13 August 2013


Orange, but dark, almost turning, almost turned, soft, perfectly so, and cold, fitting like a human heart in my hands. I scoop out cones with a teaspoon, place them among the apples, trying my patience, greed, spinning tops. Other oranges come visible through association – tangerines in a bowl (like at J’s), turmeric stained mortar (pestle?), carrot soup circles on the stove. All are circles, the tangerines, the mortar (pestle?), the soup drops, the cones. I remember the rods and cones of eyes from biology, how they tessellate behind our eyeballs chugging to make colour and depth of field.

At the end of Rumblefish when the world goes grey for Rusty James, when he goes deaf for a moment, and blind, the horror of new boundaries, new enclosures, the horror of the in/sensible...and turning back there is nothing.

In Scented Gardens for the Blind, each room a threatening mass of objects.

Is it a sin to see the world through books? Dis/association or connection-empathy?

But this cone of melting colour, the strings in my teeth, my hangnails dyed orange. Yesterday a seven year old spelled 'luscious' and told me what it meant in terms of colour, he moved his hands as he was explaining and I chided myself for being impressed that a child could act like a grown man, I saw my secret pity and was disgusted. Anyway 'sc' is the sound for that colour.

9 August 2013

“Next time I will be born not on a planet, but on a comet!” - Marina Tsvetaeva

'Exiled in Paris in 1923 the Russian poet Marina Tsvetaeva projects herself headlong into submissive space. "I was born to be carried away," she wrote, and then she was. Running between countries, using strange punctuation, dashes, exclamation marks, ellipses to write poems like telegrams, the most advanced technology of her time, she was a ball of longing projected onto the European landscape.'

-- Chris Kraus, 'Emotional Technologies', Video Green  

Bound for Hell

[Translated from the Russian by Stephen Edgar]

Hell, my ardent sisters, be assured,
Is where we’re bound; we’ll drink the pitch of hell—
We, who have sung the praises of the lord
With every fiber in us, every cell.

We, who did not manage to devote
Our nights to spinning, did not bend and sway
Above a cradle—in a flimsy boat,
Wrapped in a mantle, we’re now borne away.

Every morning, every day, we’d rise
And have the finest Chinese silks to wear;
And we’d strike up the songs of paradise
Around the campfire of a robbers’ lair,

We, careless seamstresses (our seams all ran,
Whether we sewed or not)—yet we have been
Such dancers, we have played the pipes of Pan:
The world was ours, each one of us a queen.

First, scarcely draped in tatters, and disheveled,
Then plaited with a starry diadem;
We’ve been in jails, at banquets we have reveled:
But the rewards of heaven, we’re lost to them,

Lost in nights of starlight, in the garden
Where apple trees from paradise are found.
No, be assured, my gentle girls, my ardent
And lovely sisters, hell is where we’re bound.

from “Poems to Czechoslovakia”

Black mountain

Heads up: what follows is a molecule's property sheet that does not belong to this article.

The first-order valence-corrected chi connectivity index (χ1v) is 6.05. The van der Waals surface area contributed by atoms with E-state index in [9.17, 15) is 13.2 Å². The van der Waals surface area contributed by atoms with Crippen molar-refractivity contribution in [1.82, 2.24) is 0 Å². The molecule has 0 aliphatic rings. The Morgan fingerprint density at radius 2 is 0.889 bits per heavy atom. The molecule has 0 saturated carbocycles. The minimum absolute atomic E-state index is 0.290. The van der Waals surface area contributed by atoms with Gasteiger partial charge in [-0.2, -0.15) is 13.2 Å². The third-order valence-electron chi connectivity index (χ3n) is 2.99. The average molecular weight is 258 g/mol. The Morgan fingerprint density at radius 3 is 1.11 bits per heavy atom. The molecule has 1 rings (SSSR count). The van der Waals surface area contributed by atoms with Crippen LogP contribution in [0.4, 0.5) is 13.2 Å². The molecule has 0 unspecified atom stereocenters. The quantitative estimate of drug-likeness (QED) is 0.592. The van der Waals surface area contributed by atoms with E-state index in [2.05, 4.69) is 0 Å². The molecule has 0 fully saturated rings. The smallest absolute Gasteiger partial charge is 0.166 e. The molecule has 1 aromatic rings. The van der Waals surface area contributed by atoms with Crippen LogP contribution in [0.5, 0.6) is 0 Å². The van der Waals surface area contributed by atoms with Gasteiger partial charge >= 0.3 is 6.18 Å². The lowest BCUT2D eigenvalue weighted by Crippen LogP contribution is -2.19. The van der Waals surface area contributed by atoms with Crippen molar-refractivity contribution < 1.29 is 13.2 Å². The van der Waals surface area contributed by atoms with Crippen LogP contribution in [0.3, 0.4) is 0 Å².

black mountain
blocks the earth’s light.
to give back to God his ticket.

I refuse to—be. In
the madhouse of the inhumans
I refuse to—live. To swim

on the current of human spines.
I don’t need holes in my ears,
no need for seeing eyes.
I refuse to swim on the current of human spines.

To your mad world—one answer: I refuse.


They took—suddenly—and took—openly—
took mountains—and took their entrails,
they took coal, and steel they took,
they took lead, and crystal.

And sugar they took, and took the clover,
they took the West, and they took the North,
they took the beehive, and took the haystack,
they took the South from us, and the East.

Vari—they took, and the Tatras—they took,
they took our fingers—took our friends—

But we stand up—
as long as there’s spit in our mouths!

May 9, 1939

8 August 2013


As I was dreaming of you, a fly – I know the one, it had been, despite the open window, or because of it perhaps, in my room all day – kept landing on me. My t-shirt, falling against my body, left exposed a sweet patch of flesh just at the top of where my arm met my armpit. This is where the fly kept alighting and waking me up. How silly that a thing as small and nothing as a fly could wake me up – not once or twice, but perhaps five times during the forty minute nap I had allowed myself, the nap I would in my dreams refer to as a siesta, because you had used that word the other day and reminded me of it and how much sweeter siestas are than naps and about Spain, where, incidentally, you now most probably were. I wonder if a cold beer is pressed to your lips yet... I grow hot at the thought of it. And so the fly, alighting there, (was it the sweat?) woke me over and again, and each time I swatted it away with the hand that was not curled beneath my head and fell back to sleep to try to dream of you again, again to try to dream of you. And each time it woke me, I woke with a deeper sadness at your not being beside me in any realm – real or dreamt – and though I felt your name on my lips I knew that that alone could not bring you to me. Instead I was left half asleep, half awake, the breeze running so along my bare legs, cooling them, and you not here but not there either, so sweet and so sad.